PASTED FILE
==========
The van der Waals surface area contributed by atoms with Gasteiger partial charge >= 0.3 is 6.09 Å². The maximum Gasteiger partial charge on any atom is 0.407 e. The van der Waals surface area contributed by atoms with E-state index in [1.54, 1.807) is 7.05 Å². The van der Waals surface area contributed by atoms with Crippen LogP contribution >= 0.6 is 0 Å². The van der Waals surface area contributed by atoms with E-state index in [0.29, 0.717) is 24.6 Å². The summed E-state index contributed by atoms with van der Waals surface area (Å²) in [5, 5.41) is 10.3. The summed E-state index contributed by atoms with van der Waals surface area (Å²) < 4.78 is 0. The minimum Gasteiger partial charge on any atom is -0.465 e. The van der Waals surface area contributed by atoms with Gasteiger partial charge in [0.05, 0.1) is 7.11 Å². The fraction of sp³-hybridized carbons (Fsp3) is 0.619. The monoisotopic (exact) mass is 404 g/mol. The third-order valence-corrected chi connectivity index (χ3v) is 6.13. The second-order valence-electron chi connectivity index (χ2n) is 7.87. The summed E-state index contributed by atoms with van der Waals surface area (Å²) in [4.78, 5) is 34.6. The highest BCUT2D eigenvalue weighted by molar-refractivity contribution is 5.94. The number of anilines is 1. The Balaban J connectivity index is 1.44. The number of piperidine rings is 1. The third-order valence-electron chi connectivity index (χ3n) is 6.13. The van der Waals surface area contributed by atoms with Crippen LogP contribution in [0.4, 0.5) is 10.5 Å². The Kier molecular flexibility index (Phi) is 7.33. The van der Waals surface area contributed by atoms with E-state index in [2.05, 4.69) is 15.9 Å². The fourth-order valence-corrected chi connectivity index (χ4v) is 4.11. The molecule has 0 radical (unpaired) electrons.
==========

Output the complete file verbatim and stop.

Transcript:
The van der Waals surface area contributed by atoms with Gasteiger partial charge >= 0.3 is 6.09 Å². The maximum Gasteiger partial charge on any atom is 0.407 e. The van der Waals surface area contributed by atoms with E-state index in [1.54, 1.807) is 7.05 Å². The van der Waals surface area contributed by atoms with Crippen LogP contribution >= 0.6 is 0 Å². The van der Waals surface area contributed by atoms with E-state index in [0.29, 0.717) is 24.6 Å². The summed E-state index contributed by atoms with van der Waals surface area (Å²) in [5, 5.41) is 10.3. The summed E-state index contributed by atoms with van der Waals surface area (Å²) < 4.78 is 0. The minimum Gasteiger partial charge on any atom is -0.465 e. The van der Waals surface area contributed by atoms with Gasteiger partial charge in [0.05, 0.1) is 7.11 Å². The fraction of sp³-hybridized carbons (Fsp3) is 0.619. The monoisotopic (exact) mass is 404 g/mol. The third-order valence-corrected chi connectivity index (χ3v) is 6.13. The second-order valence-electron chi connectivity index (χ2n) is 7.87. The summed E-state index contributed by atoms with van der Waals surface area (Å²) in [4.78, 5) is 34.6. The highest BCUT2D eigenvalue weighted by molar-refractivity contribution is 5.94. The number of anilines is 1. The Balaban J connectivity index is 1.44. The number of piperidine rings is 1. The third-order valence-electron chi connectivity index (χ3n) is 6.13. The van der Waals surface area contributed by atoms with Crippen LogP contribution in [0.4, 0.5) is 10.5 Å². The Kier molecular flexibility index (Phi) is 7.33. The van der Waals surface area contributed by atoms with E-state index in [2.05, 4.69) is 15.9 Å². The fourth-order valence-corrected chi connectivity index (χ4v) is 4.11. The molecule has 0 radical (unpaired) electrons.